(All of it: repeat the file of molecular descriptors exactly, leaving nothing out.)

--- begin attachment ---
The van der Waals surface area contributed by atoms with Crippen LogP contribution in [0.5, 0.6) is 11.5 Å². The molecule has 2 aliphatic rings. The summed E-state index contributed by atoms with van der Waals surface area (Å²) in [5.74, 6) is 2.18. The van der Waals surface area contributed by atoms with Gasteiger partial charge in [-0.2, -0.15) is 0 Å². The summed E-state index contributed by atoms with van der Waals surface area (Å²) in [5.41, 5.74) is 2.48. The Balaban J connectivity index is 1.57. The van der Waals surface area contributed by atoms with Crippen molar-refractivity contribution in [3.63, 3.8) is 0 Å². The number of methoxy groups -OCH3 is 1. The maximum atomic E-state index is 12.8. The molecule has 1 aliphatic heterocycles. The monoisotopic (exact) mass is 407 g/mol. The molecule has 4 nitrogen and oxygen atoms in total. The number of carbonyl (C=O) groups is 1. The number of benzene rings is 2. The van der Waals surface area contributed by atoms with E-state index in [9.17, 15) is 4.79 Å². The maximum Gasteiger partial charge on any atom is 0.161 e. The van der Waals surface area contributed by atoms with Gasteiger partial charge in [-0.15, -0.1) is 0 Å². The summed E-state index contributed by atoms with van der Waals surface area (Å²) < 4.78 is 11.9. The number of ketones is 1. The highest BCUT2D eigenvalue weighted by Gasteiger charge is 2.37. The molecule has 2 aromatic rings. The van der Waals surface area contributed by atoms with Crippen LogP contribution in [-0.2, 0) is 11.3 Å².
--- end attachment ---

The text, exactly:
The van der Waals surface area contributed by atoms with Crippen LogP contribution in [0.5, 0.6) is 11.5 Å². The molecule has 2 aliphatic rings. The summed E-state index contributed by atoms with van der Waals surface area (Å²) in [5.74, 6) is 2.18. The van der Waals surface area contributed by atoms with Gasteiger partial charge in [-0.2, -0.15) is 0 Å². The summed E-state index contributed by atoms with van der Waals surface area (Å²) in [5.41, 5.74) is 2.48. The Balaban J connectivity index is 1.57. The van der Waals surface area contributed by atoms with Crippen molar-refractivity contribution in [3.63, 3.8) is 0 Å². The number of methoxy groups -OCH3 is 1. The maximum atomic E-state index is 12.8. The molecule has 1 aliphatic heterocycles. The monoisotopic (exact) mass is 407 g/mol. The molecule has 4 nitrogen and oxygen atoms in total. The number of carbonyl (C=O) groups is 1. The number of benzene rings is 2. The van der Waals surface area contributed by atoms with E-state index in [9.17, 15) is 4.79 Å². The maximum Gasteiger partial charge on any atom is 0.161 e. The van der Waals surface area contributed by atoms with Gasteiger partial charge in [-0.15, -0.1) is 0 Å². The summed E-state index contributed by atoms with van der Waals surface area (Å²) < 4.78 is 11.9. The number of ketones is 1. The highest BCUT2D eigenvalue weighted by Gasteiger charge is 2.37. The molecule has 2 aromatic rings. The van der Waals surface area contributed by atoms with Crippen LogP contribution in [-0.2, 0) is 11.3 Å².